All right, all right, all right already! I haven’t yet finished this book, it’s too great. As a Latino I feel this is an essential piece of composition for me to read, and perhaps other bookish Latinos. Yes, I read most of it and all I read was in español which makes me very proud. (It’s my contention too much emphasis is put on literature for intermediate readers of Spanish like myself. Literature is damn hard no matter what language you read!) Carlos Fuentes is so very lucid. I love that guy ...more
Jun 14, 2012 rated it it was amazing  ·  review of another edition
Shelves: history
Wow. I thought that history was boring, but this guy made me change my mind. It makes the reader feel interested in the past, in the origin of our current culture and how it was determined so many years ago and it's changing every passing day. I'm so proud of being hispanic, latin, Mexican. If you don't know anything about the art, culture, history or literature of Spain or Latin America, you should really read this book! Totally recommend it!
Feb 23, 2011 rated it it was amazing  ·  review of another edition
Easy to read history of Latin America, from the "discovery" to present times... It explains how Latin American failures stem from the adoption of foreign political models; from Capitalism to Marxism, instead of exploring the rich traditions of the Indian and African village and the Ibero Spanish municipality.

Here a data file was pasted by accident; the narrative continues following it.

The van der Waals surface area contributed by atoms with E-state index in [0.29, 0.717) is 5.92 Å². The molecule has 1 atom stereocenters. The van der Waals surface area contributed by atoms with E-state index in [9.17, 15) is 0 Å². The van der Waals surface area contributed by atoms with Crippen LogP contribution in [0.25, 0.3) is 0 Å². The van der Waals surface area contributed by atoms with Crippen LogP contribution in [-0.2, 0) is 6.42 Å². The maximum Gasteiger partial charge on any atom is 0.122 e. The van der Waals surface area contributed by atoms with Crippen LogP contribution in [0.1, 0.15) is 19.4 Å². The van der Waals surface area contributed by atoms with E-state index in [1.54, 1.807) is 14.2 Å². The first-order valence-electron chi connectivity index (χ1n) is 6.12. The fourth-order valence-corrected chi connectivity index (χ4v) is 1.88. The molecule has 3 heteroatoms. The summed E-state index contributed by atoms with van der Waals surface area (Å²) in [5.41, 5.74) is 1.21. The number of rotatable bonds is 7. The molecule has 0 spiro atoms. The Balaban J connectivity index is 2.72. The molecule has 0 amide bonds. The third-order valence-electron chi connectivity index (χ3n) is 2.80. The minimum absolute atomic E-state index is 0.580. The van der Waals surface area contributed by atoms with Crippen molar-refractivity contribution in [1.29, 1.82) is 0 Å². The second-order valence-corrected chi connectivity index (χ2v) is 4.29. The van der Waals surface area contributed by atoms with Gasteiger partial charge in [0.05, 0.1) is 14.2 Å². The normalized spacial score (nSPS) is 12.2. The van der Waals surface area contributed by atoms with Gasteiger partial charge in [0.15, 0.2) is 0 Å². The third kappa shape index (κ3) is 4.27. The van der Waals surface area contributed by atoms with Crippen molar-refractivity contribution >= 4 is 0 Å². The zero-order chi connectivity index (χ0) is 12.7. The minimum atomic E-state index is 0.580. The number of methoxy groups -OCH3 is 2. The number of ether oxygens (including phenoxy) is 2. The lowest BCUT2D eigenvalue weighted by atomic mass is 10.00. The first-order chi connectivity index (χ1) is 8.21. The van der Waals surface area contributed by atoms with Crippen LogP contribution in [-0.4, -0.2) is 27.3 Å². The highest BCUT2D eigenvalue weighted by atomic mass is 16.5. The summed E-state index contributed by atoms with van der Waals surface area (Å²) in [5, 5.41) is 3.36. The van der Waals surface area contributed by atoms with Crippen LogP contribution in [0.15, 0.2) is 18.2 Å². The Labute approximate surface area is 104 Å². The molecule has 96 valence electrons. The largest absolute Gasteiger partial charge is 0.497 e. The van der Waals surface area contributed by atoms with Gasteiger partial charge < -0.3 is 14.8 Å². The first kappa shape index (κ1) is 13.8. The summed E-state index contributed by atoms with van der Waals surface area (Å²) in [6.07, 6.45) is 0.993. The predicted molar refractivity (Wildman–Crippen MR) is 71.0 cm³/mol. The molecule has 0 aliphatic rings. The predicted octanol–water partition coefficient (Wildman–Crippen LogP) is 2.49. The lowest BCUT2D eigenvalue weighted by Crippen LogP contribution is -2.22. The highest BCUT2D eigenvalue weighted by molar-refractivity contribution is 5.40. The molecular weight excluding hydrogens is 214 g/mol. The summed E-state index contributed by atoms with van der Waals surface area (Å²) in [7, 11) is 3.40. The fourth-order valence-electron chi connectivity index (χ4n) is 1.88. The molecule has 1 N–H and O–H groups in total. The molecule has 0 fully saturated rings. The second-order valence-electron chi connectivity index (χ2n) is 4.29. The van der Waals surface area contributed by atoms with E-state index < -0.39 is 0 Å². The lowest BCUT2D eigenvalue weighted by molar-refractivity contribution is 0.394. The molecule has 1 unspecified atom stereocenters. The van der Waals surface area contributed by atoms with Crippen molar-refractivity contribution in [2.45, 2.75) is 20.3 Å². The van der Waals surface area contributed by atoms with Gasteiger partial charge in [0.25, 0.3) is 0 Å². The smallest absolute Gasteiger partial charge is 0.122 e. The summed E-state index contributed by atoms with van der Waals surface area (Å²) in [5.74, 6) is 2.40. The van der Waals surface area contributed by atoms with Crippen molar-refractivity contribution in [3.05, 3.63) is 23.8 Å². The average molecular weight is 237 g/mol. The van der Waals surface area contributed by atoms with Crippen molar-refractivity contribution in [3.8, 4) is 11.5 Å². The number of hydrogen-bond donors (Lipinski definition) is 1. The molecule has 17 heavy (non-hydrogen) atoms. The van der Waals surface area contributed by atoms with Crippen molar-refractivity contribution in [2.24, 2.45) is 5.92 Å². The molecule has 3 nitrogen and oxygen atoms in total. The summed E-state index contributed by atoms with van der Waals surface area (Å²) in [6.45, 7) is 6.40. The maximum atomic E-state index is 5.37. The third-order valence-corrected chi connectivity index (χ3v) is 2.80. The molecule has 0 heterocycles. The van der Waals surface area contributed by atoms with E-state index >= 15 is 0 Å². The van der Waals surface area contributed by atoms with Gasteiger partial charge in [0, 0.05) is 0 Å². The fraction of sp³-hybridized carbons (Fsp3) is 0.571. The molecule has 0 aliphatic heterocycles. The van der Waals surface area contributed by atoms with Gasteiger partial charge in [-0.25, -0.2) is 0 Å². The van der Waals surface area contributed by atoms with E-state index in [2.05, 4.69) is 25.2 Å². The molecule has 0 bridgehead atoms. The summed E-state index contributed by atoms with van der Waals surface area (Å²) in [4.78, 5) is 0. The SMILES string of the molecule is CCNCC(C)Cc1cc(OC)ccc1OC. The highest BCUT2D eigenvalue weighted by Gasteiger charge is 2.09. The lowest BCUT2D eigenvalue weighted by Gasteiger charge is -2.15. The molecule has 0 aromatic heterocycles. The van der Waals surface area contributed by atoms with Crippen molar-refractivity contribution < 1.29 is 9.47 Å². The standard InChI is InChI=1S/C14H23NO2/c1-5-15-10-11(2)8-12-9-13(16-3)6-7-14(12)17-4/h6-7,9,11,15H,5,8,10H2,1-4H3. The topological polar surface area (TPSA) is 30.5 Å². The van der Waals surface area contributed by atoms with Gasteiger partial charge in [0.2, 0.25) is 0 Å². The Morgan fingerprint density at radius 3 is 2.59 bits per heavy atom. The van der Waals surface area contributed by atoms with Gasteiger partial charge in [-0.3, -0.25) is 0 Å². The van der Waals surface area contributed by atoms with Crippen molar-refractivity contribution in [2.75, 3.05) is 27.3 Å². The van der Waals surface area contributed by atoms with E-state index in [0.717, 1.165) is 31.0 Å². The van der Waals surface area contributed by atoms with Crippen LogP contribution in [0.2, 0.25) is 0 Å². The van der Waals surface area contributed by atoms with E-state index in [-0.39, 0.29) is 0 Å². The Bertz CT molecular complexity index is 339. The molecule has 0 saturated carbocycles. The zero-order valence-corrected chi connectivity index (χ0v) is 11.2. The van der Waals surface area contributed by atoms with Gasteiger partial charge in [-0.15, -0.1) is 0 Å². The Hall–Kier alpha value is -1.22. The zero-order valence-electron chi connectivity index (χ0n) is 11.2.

Jan 14, 2009 rated it it was amazing  ·  review of another edition
Recommended to Sandra by: Span 5
Shelves: own-one, re-read
Carlos Fuentes is a cool poet. I liked the way he brings back Spanish history through poetry.

It's 10:30pm I'm way to tired after having to work 10 hours in arrow... but I'm surprised how I had forgotten things [interesting things:] I learned last semester...
Once again, Fuentes has stolen my heart...
Apr 12, 2008 rated it it was ok  ·  review of another edition
Fuentes has done a wonderful job capturing the history of Spain and the New World. It contains a plethora of information and offers many other texts to review as references. I highly recommend reading, but only if you are wanting to learn about a long and tumultuous history. It can be boring, but it can be interesting.
Jun 11, 2010 rated it it was amazing  ·  review of another edition
Great book. I read the English translation. Starts with the ancient history of Spain, going into their colonization of the New World and the correlations between Spain and Latin America. Really well written.
Brenda Galván
Sep 12, 2012 rated it it was amazing  ·  review of another edition